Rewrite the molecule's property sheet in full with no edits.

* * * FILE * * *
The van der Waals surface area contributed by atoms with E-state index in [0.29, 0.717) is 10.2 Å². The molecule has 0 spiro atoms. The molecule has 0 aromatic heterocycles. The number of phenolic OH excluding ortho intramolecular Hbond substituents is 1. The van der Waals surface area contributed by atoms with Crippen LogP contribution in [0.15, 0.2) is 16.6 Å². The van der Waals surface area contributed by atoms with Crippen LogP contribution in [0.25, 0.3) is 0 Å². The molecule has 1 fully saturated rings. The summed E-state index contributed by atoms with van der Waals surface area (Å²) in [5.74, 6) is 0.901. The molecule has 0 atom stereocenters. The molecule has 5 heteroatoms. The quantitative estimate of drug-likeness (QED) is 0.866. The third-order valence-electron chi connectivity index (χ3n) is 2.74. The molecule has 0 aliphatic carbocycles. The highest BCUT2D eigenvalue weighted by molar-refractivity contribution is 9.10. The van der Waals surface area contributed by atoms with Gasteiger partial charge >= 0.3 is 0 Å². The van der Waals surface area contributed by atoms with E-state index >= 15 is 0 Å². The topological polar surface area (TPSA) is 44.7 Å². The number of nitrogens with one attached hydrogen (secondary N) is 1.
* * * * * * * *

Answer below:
The van der Waals surface area contributed by atoms with E-state index in [0.29, 0.717) is 10.2 Å². The molecule has 0 spiro atoms. The molecule has 0 aromatic heterocycles. The number of phenolic OH excluding ortho intramolecular Hbond substituents is 1. The van der Waals surface area contributed by atoms with Crippen LogP contribution in [0.15, 0.2) is 16.6 Å². The van der Waals surface area contributed by atoms with Crippen LogP contribution in [0.25, 0.3) is 0 Å². The molecule has 1 fully saturated rings. The summed E-state index contributed by atoms with van der Waals surface area (Å²) in [5.74, 6) is 0.901. The molecule has 0 atom stereocenters. The molecule has 5 heteroatoms. The quantitative estimate of drug-likeness (QED) is 0.866. The third-order valence-electron chi connectivity index (χ3n) is 2.74. The molecule has 0 aliphatic carbocycles. The highest BCUT2D eigenvalue weighted by molar-refractivity contribution is 9.10. The van der Waals surface area contributed by atoms with Gasteiger partial charge >= 0.3 is 0 Å². The van der Waals surface area contributed by atoms with E-state index >= 15 is 0 Å². The topological polar surface area (TPSA) is 44.7 Å². The number of nitrogens with one attached hydrogen (secondary N) is 1.